juice of one orange
3 passion fruits
200 grams of sugar
500 ml of heavy whipping cream
4 bags of vanilla sugar
500 grams of no-fat fresh white cheese/quark/plattekaas (this is a very basic product in Belgium, but somehow it’s not always available in other countries. Use a fresh, soft, white, unsalted cheese, for example ricotta, if you can’t find it.)
200 grams of dry biscuits of your choice (I used Vermeiren speculoos)
75 grams of unsalted very soft butter (not melted!), use only if you’re going to crumble the bottom
2 mangoes

Soak the gelatin sheets in cold water. Squeeze out the orange into a measuring cup and add the contents of two passion fruits. Fill up with fruit juice (pineapple, tropical…) until you have 300 ml. Heat the juice with the sugar until the sugar is dissolved. Squeeze out the gelatin and add into the warm juice, stir well. While this is cooling down, stir every now and then so the gelatin doesn’t set too much yet.

Whip up the cream with the vanilla sugar in a large bowl until stiff. Mix in the fresh cheese in large round motions, using a spatula or spoon. While the juice is still cooling down, crumble the biscuits, using a mortar or in a food processor. They don’t have to be completely crumbled, you can leave some small chunks. Mix with the soft butter and spread out over the bottom of a 26 cm spring cake tin. Cut a mango and one half into wedges and cover the biscuits with them.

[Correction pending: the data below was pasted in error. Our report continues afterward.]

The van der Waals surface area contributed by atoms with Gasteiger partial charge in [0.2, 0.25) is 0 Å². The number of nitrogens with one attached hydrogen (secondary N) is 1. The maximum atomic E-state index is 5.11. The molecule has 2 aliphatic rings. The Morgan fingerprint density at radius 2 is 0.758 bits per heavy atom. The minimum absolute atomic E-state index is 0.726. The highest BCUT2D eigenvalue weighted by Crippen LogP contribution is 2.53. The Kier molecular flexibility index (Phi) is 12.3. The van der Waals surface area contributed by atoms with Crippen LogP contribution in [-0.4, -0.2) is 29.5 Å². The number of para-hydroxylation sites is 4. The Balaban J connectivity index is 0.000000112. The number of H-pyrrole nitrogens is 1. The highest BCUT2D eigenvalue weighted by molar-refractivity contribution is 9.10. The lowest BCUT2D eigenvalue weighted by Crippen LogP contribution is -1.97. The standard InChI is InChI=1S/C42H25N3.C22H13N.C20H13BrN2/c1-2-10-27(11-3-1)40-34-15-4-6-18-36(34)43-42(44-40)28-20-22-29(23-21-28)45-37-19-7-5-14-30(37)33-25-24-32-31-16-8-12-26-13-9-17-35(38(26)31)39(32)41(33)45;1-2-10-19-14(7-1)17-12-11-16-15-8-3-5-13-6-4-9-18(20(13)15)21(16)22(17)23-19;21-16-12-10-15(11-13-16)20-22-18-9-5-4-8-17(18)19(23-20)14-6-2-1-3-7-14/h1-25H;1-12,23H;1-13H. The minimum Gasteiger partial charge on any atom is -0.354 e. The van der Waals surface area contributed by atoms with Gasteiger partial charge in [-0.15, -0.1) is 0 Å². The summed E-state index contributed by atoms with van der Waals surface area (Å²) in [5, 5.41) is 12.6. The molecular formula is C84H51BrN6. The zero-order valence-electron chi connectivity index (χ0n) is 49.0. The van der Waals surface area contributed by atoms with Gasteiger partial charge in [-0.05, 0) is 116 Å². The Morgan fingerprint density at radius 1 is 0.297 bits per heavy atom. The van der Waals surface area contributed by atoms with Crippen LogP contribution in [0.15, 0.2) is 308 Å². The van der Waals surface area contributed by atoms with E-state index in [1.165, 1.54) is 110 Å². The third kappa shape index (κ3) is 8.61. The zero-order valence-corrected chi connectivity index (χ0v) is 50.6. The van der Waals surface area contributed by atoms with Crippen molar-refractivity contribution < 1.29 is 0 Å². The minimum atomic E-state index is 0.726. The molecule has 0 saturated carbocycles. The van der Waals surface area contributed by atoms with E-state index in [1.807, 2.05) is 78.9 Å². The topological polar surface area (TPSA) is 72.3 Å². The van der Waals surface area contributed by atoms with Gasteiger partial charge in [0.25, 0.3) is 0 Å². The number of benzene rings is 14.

When the juice is sufficiently cooled down (it can still be a little warm but not hot), add it slowly into the cream mixture. Start with a few spoons, mix well, and continue like this. It is really important to mix in the liquid very well, or you will have jelly-like inclusions in your cake later on (which are also yummy, but not very pleasing to the eye). Now comes the most crucial part: pour the cream-juice mix over the mangoes, but do this very slowly, or the mango wedges will come floating up (once again, just as tasty but not the intention!). Slowly keep pouring until you have poured out all of the mixture. Cover with plastic wrap or a cover if your cake tin has one and let it sit in the fridge for at least 3-4 hours.